Someone recently forwarded me a link to a blog by Matthew David Morris titled “What It’s Like to Be A Gay Christian.” As someone who, in my better moments, considers myself aligned with those same identity markers, I was interested to hear this author’s reflections and see if they matched my own experiences. What I read, however, surprised me because it turned out that this author was more interested in refuting the claim that there was anything noteworthy about being a gay Christian.
Morris writes, “I’m also not actively processing my Christian faith through a gay lens. That is, not until a straight person reminds me that I’m a gay Christian.” I think I get what Morris is trying to do in his post by showing readers that his faith is not summed up by his sexuality. He writes that there are deeper questions that guide his faith that have nothing to do with sexuality.
On many levels I say a deep and profound “yes” to these assertions. I, too, recognize that my sexuality is not the totality of my being. But for Morris to deny that he is processing his faith through a “gay lens” seems, first of all, like a disservice to himself and, secondly, like a refusal to recognize the way his own social location inescapably informs his faith.
First, to deny one’s self the ability to process faith through the lens of one’s own experiences of sexuality means missing out on the rich resources that experience can bring in shaping ideas about faith. I will never forget the night I first “came out” and my mentor told me that he was, in some ways, envious of me. He said he recognized that I would be able to understand God in ways that he, as a straight, white male, never could. At first, I did not understand what he meant. I thought he was trying to say that my attraction to other men would give me a deeper understanding of what it meant to “love Jesus.” While this might be an interesting dynamic to think about for gay Christians, I think over time I have come to understand that what he was trying to say was that the process of understanding God is fundamentally different when it is undertaken from a social location outside the dominant notions of society. The “gay lens” that Morris works so hard to deny has been an invaluable resource for helping me understand what it means for the work of God to function liberatively in the world.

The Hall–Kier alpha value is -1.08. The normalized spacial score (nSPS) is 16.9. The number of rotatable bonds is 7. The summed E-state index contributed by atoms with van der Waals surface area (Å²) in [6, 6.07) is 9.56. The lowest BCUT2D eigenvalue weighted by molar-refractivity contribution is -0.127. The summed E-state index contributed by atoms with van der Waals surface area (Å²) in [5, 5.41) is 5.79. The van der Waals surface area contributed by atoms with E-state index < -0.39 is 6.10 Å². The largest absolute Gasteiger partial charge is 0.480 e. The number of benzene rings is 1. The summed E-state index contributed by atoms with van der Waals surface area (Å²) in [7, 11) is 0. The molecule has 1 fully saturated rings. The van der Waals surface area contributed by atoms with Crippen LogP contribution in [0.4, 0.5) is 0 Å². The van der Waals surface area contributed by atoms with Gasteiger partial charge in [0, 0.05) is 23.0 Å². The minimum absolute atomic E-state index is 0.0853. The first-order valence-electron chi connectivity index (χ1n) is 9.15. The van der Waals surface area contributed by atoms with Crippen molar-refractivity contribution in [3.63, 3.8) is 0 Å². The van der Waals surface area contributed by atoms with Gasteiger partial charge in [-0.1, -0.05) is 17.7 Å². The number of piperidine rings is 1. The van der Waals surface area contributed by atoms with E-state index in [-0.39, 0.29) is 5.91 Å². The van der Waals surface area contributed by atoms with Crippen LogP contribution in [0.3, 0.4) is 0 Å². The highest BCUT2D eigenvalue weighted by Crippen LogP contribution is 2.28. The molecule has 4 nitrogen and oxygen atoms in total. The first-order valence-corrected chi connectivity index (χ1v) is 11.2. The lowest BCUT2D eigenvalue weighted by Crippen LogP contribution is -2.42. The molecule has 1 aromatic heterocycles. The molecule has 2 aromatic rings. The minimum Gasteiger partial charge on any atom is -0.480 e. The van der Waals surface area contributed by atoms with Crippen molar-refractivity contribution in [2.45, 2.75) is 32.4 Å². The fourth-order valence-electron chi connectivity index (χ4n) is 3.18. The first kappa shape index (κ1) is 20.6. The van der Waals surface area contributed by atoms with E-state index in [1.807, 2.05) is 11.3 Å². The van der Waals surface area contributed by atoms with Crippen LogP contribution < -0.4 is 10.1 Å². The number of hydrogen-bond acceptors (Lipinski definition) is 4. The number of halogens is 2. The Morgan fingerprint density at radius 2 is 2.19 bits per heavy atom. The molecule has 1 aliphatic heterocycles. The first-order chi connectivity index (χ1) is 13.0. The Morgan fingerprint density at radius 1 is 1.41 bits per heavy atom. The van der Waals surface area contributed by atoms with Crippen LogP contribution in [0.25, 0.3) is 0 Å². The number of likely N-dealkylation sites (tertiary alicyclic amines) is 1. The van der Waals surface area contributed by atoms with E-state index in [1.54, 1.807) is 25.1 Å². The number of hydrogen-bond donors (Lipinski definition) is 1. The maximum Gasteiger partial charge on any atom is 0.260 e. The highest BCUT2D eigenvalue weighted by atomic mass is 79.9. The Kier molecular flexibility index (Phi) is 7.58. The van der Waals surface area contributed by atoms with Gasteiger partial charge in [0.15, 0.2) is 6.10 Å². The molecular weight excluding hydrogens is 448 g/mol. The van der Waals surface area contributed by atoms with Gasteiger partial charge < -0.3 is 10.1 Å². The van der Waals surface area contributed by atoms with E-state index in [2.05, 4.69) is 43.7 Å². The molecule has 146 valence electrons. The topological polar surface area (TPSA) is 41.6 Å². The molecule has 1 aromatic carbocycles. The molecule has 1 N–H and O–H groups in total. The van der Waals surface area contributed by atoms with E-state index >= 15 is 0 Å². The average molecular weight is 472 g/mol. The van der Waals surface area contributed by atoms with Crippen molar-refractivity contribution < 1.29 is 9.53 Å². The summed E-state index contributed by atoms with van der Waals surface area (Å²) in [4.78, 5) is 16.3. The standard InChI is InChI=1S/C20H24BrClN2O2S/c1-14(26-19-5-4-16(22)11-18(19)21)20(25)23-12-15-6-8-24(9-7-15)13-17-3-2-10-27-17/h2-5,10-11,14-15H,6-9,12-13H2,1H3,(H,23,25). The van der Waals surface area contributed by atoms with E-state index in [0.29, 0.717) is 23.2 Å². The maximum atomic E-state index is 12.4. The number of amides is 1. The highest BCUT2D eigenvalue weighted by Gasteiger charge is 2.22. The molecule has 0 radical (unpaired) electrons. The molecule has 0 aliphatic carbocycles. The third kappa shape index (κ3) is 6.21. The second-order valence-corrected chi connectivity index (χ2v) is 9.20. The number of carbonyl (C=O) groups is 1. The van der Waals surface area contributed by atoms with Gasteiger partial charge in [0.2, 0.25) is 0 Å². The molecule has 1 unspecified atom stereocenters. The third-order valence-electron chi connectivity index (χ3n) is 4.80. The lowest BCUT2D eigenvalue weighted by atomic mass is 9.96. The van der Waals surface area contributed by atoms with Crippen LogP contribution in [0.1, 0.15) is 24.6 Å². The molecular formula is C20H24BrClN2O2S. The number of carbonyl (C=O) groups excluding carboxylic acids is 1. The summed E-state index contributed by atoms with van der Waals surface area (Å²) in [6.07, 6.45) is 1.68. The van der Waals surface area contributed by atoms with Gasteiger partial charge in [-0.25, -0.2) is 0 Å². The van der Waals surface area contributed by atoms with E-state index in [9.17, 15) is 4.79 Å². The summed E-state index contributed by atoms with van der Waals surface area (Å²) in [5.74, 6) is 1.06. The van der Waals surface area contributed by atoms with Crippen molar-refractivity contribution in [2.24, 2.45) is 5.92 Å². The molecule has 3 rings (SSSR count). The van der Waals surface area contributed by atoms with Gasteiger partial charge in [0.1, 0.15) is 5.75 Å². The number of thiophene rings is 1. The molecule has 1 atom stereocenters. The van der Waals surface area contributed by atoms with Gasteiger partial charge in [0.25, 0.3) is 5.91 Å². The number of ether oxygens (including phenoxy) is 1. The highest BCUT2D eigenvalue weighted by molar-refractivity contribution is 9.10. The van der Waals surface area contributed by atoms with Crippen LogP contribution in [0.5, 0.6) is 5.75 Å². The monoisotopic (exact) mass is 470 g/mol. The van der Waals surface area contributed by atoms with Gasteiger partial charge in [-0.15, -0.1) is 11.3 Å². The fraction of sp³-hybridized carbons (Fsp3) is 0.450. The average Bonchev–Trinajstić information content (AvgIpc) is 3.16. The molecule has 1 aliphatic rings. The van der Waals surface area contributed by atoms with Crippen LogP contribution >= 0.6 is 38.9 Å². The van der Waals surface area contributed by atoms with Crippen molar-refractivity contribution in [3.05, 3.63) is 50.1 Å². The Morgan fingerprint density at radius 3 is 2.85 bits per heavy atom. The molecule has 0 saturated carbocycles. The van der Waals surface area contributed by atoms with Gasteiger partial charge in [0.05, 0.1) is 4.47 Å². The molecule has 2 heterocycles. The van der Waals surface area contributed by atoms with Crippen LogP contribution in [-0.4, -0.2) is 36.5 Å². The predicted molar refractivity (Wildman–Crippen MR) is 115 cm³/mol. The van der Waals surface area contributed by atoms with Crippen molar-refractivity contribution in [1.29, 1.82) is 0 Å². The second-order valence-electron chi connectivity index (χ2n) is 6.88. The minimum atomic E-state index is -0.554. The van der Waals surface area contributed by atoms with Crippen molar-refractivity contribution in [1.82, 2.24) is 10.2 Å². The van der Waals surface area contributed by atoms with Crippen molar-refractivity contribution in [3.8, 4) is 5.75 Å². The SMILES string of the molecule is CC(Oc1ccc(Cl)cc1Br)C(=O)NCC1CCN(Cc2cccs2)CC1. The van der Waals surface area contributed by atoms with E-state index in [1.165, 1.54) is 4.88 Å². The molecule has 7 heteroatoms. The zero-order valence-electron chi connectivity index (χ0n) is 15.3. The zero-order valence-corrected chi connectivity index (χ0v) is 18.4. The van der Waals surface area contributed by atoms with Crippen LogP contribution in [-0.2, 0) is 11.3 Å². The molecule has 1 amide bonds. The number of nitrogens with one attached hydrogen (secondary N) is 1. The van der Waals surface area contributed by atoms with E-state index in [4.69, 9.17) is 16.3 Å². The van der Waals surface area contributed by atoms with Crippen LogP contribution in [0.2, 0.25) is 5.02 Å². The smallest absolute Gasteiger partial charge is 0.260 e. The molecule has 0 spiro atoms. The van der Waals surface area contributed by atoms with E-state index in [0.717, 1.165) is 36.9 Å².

Second, the notion that Morris (or anyone for that matter) could escape the various lenses of identity that he claims is an absurd notion. There is no theology that is completely free of contextuality. To claim otherwise is to ignore the realities of how ideologies function within our various communities. Liberation models of theology teach us at all times to ask whose interests are being served by the theologies that are espoused, even when they are our own.
The last few years, I have had the honor of learning from a professor who insists on recognizing that all people have baggage and that the point is not to get rid of our baggage but to become aware of it, to own it. Every once in awhile we need to unpack our baggage and figure out what still fits, what doesn’t, and what things have crept in along the way that we might not be aware of. With this metaphor in mind, I would want to challenge Morris to check his own baggage. Not only does he need to do the work of realizing it is there, but he should also learn to appreciate the resources it can provide him and make it his own.
In the end, a carefully packed carry-on seems preferable to the weight of the often unacknowledged baggage we inevitably bring with us on the journey of life.
Photo by Dirk Ingo Franke (courtesy of Wikimedia Commons)